Silicon Valley companies have developed a culture of benefits that extend into free meals, laundry, Red Bull and even beer. It works in Silicon Valley, where sprawling campuses have few local amenities to offer (and Google’s cafeteria is awe-inspiring).
Yet with these amenities becoming the norm at tech companies, might they actually stifle economic development in urban settings like San Francisco? The question was posed by Damon Darlin in the New York Times.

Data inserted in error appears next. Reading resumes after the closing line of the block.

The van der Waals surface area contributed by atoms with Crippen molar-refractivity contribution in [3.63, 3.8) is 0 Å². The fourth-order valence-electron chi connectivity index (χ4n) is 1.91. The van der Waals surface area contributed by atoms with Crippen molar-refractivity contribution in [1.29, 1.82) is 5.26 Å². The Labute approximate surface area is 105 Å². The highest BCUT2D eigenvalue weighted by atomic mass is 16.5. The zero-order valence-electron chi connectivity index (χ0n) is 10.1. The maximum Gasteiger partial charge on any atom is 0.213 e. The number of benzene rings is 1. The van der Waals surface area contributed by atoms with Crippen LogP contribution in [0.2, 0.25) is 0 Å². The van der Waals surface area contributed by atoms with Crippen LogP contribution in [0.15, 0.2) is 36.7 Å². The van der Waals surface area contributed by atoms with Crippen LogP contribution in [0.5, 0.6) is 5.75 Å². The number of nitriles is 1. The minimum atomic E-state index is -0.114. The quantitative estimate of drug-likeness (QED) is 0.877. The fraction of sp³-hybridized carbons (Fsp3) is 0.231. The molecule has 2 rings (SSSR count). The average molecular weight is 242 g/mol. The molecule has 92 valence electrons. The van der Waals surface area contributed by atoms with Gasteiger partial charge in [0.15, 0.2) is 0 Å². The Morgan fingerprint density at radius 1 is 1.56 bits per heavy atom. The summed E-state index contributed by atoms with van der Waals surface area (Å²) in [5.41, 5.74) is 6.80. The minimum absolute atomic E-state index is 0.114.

San Francisco is now offering tax breaks to tech companies that move into some of the city’s blighted areas. Twitter will be the first to take advantage of the payroll tax break, moving to a desolate area of mid-Market street.
Still, not everyone’s impressed. Some say that Twitter’s free employee meals will keep its staff within the confines of its campus instead of going out to the streets. So, they ask, can this strategy succeed? Indeed, not many food establishments have sprung up around Google’s satellite office in the South of Market neighborhood.
Maybe there is such a thing as free lunch. But not everyone gets it.
Source: New York Times